I want to try to use the concept of boundary objects in my thesis, to see how different social worlds within a municipality shape a basis they can agree upon through negotiation. I have to identify the boundary object(s) in the process of LA21.

The interactive learning model and evolutionary economy

The interactive learning model place innovation and learning in the focus. There are two kinds of innovations. One type is incremental innovation these are minor changes, e.g. something new for a company. Another type is radical innovations these are major changes, which can be something new for a whole line of business. An innovation is never totally new, because it is always based on old innovations; this is why technology is cumulative. To quote Edquist (1997): "Innovations are new creations of economic significance...often new combinations of existing elements". Learning is something collectively shaped by institutions. Learning is then a social activity with interaction and co-operation between actors. Context, culture, language and history play a vital part in the interaction. As a result, technological changes mean social changes on different levels.

I think innovation is an essential part of LA21. Lundvall (1992) states that innovations happen everywhere in the economy, any time and it can happen fast, slowly or gradually. It is an ongoing process of learning, searching and research, which result in new products, new techniques, new forms of organising and new markets. Schumpeter calls this for creative destruction. The municipality as a community have to innovate to make their development more sustainable. Innovation can happen in the field of organising, technology, new participatory methods, new places, and spaces for communication etc. It will be interesting to find out where innovation and change occurred and how it happened. As learning is in focus in the interactive learning model, the learning process that is happening with actors participating in LA21 is vital. But there can also be experienced resistance against LA21 or changes in general, because someone might have a certain interest in staying within the existing technological frame.

Collection material for analysis.

In the first instance, a letter will be sent to potentially interesting municipalities. On the basis of the responses and information from the municipalities, three or four places will be selected for additional fieldwork. Interviews by telephone and face-to-face, will be the method used to collect further material for the analysis. If it appears to be difficult to interview all the relevant actors this way, a solution is to send out a questionnaire.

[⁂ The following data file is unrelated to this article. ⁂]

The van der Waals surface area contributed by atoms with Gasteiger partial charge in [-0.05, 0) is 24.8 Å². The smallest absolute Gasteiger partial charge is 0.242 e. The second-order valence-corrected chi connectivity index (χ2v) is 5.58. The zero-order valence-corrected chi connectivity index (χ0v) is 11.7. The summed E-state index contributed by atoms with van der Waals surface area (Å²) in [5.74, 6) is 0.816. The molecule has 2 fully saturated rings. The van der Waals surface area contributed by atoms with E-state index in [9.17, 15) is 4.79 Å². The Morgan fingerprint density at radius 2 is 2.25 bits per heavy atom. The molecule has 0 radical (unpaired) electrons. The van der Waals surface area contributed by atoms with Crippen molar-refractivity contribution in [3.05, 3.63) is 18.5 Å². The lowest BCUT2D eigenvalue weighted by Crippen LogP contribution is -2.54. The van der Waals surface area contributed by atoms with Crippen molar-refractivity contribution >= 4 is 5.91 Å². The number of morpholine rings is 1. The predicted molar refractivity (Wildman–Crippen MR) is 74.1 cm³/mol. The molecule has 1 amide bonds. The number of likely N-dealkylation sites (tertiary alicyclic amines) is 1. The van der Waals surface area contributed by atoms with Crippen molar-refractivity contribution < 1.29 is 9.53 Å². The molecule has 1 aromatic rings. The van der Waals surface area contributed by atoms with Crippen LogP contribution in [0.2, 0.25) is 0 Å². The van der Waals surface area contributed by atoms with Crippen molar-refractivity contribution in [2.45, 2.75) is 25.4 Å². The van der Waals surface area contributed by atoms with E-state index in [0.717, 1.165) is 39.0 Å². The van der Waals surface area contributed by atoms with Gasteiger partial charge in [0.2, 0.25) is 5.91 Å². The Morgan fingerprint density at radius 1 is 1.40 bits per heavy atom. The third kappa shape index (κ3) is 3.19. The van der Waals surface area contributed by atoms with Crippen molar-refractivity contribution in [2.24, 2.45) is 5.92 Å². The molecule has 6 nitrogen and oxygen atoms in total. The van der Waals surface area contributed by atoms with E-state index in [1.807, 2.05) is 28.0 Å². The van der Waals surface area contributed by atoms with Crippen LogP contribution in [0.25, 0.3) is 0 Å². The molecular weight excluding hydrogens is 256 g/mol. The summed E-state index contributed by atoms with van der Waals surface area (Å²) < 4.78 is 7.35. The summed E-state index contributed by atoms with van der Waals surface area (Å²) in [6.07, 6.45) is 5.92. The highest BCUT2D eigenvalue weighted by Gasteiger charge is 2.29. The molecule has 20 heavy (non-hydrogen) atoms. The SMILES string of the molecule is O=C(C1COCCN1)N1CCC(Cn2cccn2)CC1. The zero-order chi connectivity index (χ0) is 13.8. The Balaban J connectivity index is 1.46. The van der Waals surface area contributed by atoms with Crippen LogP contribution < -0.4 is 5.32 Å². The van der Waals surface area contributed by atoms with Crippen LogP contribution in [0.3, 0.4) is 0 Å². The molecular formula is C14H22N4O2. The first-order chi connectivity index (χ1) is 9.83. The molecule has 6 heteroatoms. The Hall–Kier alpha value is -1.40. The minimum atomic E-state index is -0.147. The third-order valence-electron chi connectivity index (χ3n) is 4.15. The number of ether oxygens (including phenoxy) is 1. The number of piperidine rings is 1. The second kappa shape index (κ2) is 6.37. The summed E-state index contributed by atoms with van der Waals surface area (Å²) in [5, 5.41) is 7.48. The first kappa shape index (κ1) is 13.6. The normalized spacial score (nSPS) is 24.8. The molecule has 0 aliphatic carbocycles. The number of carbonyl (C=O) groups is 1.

Interviewing guidelines

The following questions is suggestions for the interviews:

To citizens, NGOs, business people and academicians:

  1. Participation: Why do you participate, and why do you think others don’t? What is your role in the process? What kind of influence do you have in the decision-making (equality / inequality)? How is LA21 organised and who took the initiative to start the process?
  2. Socio-technical change: What problems have you faced during the process? What kinds of changes have occurred after the process of LA21 was started? Did you receive any incentives to change behaviour or technology, if so of what kind? Do you use more sustainable technology than before?
  3. Indicators: How were the indicators developed, and who developed them? What do they say?

To officials and politicians:

  1. Participation: What is participation? How far have you come in the process with LA21 (action-plan)? How do you work to implement it? What kind of information is given and in what way? Who are involved and how?
  2. Socio-technical change: What problems have you faced during the process? What kinds of changes (in general) have occurred after the process of LA21 was started? What incentives have been given to companies and/or private people to change to a more sustainable technology? What consequences have this process within the municipality administration and organisation? Do the municipality organisation use more sustainable technology than before?
  3. Indicators: How were the indicators developed, and who developed them? What do the indicators say? How do you use the indicators?


Suggested structure for final thesis


  1. Introduction

2. LA21, what is that? From Rio de Janeiro 1992 until today.

2.1. History

2.2. Aims and goals

3. The challenges of LA21.

3.1. Democracy, participation and different participation mechanisms.

3.2. Power structures, interests and problems.

4. Analytical tools

4.1. Social Constructivism of Society by Bijker (and Pinch)

4.2. Boundary objects by Leigh Star (and Griesemer)